Using a new method to sample “hard water” deposits or coatings on buried river gravel from Wyoming’s Wind River Basin, Erik Oerter found that the interior of North America had much wetter, cooler summers during a small ice age 70,000 to 55,000 years ago, with summers 4 to 9 degrees Fahrenheit cooler than today, and winters also colder. At the time, glacial ice covered an area from the Great Lakes to the Northeast. A persistent, clockwise-rotating, high-pressure area sat over the ice sheet, pushing moist air from the Gulf of Mexico into the North American interior. Oerter defines that area rather vaguely, given the data come only from Wyoming. He says wetter summer conditions didn’t necessarily occur in Utah because it sits on the other side of the Rockies from the Wyoming study site. Oerter did the research for his doctoral dissertation at University of California, Berkeley. He now is a geology postdoctoral fellow in the U’s Global Change and Sustainability Center. His study was published Jan. 11. Oerter and colleagues determined dates, precipitation and temperature data using existing methods to analyze ratios of carbon, oxygen and uranium isotopes in the gravel coatings for the past 120,000 years. But they used new techniques with laser and ion beams to sample minute bits – one-2,500th of an inch in size – of the gravel coatings, providing a record of climate conditions on a more detailed scale of thousands of years, compared with tens of thousands previously. The coatings on the gravel are known as pedothems, soil carbonates or calcium carbonate. “They are basically hard water deposits similar to the ones on your bathroom faucet,” Oerter says.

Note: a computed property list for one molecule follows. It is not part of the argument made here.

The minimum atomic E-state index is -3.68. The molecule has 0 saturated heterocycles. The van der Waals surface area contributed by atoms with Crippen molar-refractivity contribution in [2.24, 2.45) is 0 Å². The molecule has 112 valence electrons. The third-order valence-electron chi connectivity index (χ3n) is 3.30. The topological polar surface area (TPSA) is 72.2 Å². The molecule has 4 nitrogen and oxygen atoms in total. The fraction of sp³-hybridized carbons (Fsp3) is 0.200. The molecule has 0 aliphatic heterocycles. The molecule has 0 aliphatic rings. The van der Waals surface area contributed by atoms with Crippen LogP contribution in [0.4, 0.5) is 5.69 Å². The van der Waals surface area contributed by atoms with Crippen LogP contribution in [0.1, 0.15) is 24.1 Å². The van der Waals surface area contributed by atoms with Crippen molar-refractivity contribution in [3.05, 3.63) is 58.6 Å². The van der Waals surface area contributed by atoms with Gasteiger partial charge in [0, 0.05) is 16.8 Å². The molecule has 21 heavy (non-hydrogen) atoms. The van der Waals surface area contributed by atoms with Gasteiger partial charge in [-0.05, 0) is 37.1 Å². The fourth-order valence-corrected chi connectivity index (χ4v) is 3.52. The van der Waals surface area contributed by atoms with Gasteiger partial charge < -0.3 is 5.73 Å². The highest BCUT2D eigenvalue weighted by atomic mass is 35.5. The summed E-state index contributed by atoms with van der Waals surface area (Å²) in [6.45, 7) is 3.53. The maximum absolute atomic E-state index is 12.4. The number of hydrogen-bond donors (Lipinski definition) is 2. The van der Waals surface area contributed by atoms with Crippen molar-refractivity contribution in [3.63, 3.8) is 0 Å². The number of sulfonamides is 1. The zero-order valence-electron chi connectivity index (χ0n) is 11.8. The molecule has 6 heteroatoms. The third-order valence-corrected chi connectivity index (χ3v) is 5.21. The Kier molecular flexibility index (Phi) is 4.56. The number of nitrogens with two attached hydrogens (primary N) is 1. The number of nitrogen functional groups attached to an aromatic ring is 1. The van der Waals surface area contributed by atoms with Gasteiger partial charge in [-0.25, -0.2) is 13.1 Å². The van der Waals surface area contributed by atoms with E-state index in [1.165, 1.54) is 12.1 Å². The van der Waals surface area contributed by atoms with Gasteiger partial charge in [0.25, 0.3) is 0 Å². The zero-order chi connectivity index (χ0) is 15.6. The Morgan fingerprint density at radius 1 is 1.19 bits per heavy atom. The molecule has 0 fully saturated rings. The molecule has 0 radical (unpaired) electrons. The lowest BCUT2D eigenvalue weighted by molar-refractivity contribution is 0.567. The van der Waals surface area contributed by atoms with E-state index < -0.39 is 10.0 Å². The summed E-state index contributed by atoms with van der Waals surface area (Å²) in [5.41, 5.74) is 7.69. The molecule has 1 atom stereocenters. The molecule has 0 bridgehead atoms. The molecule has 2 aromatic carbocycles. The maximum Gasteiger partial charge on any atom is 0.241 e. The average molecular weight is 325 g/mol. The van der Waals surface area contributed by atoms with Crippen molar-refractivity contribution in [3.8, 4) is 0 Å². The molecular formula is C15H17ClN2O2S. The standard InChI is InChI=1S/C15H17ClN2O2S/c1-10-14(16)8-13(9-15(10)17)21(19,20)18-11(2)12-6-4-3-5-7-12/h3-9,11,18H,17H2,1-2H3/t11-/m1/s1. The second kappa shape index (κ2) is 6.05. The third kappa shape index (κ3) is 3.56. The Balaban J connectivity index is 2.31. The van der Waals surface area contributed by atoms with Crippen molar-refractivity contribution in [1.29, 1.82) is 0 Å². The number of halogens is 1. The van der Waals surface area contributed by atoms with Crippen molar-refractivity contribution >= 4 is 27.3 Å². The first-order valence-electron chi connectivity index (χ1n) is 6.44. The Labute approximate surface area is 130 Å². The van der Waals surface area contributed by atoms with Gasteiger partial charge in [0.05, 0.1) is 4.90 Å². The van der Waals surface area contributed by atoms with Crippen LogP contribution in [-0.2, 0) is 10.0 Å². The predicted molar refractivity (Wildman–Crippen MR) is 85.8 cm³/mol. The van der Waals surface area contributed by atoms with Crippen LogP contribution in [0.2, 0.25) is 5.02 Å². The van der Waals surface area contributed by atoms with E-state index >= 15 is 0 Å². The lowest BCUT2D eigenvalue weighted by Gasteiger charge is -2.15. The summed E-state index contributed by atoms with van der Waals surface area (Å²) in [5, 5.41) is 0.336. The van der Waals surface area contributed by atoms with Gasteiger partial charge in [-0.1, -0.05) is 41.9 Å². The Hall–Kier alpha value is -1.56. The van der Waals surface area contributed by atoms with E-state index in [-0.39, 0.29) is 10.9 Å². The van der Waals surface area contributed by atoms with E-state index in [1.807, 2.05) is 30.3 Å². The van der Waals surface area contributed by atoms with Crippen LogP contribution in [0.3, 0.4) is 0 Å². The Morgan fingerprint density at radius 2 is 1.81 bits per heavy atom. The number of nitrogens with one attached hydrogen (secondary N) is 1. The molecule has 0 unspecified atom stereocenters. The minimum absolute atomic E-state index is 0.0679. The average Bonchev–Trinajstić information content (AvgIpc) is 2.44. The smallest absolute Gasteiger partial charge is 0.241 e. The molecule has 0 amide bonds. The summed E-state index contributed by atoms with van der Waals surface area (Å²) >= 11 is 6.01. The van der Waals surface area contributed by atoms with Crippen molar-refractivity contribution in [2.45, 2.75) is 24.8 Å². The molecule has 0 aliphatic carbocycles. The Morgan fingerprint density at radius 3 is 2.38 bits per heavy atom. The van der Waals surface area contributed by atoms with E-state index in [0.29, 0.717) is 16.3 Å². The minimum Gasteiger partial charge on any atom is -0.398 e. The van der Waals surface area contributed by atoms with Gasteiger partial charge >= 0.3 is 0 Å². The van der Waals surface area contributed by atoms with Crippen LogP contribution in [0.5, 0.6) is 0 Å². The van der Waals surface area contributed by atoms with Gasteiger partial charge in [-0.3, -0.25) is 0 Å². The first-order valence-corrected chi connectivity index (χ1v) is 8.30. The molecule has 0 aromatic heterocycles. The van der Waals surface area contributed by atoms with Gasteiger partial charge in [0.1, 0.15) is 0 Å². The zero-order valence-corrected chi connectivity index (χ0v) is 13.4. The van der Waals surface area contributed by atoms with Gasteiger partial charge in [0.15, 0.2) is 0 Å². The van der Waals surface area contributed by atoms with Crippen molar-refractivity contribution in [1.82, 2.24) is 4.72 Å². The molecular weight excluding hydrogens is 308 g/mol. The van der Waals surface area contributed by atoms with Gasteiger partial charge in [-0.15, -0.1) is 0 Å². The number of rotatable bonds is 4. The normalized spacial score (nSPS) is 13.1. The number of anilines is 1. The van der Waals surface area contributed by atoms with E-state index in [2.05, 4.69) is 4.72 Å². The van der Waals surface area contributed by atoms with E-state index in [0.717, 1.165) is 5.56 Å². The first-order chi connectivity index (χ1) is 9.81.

Erik Oerter, cell: 303-990-1499,